Detroit businessman Manuel Maroun, who owns the only bridge spanning the busy trade route between Detroit and Canada, has bought a piece of land that could complicate a government plan to build a second bridge across the river.

Maroun purchased a piece of land in southwest Detroit that reportedly is necessary for the competing, publicly funded bridge. The second bridge, called the Detroit River International Crossing project, is a joint project by the governments of Michigan, Ontario, the U.S., and Canada. It’s estimated to cost nearly $2 billion.

Maroun is moving forward with his own plans to build a $1 billion, second span to replace the aging Ambassador Bridge. The two groups have been locked in litigation for years. Maroun’s purchase could force the government to use its eminent domain powers to seize the lands.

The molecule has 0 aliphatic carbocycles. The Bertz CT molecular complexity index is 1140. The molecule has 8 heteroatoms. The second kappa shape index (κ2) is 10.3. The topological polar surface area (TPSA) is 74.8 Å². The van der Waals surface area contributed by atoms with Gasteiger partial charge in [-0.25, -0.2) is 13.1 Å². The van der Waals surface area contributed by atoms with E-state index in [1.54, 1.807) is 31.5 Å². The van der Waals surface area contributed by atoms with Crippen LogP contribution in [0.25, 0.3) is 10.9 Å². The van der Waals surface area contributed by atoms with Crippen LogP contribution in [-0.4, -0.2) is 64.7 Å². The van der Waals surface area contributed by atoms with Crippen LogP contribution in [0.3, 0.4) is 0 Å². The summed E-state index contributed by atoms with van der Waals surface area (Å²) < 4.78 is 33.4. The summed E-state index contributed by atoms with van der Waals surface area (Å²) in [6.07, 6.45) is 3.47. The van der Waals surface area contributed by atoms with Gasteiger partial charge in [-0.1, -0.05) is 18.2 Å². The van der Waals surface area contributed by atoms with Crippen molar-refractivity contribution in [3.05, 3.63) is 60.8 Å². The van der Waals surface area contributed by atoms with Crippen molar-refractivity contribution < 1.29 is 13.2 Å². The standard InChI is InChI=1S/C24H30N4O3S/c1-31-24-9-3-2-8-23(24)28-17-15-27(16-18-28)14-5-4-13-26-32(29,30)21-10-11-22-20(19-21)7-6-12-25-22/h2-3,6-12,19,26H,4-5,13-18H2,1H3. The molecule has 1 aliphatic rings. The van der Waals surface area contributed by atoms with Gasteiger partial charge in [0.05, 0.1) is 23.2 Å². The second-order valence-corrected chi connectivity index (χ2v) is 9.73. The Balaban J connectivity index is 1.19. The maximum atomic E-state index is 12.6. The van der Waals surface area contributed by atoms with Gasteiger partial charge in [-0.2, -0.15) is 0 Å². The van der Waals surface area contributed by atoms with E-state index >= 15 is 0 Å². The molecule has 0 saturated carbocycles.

Meanwhile, Maroun and a Canadian-based chapter of the Sierra Club have filed requests in federal court to block any construction related to the government-run bridge project. The groups are challenging the environmental assessment process conducted by the Detroit River International Crossing team.

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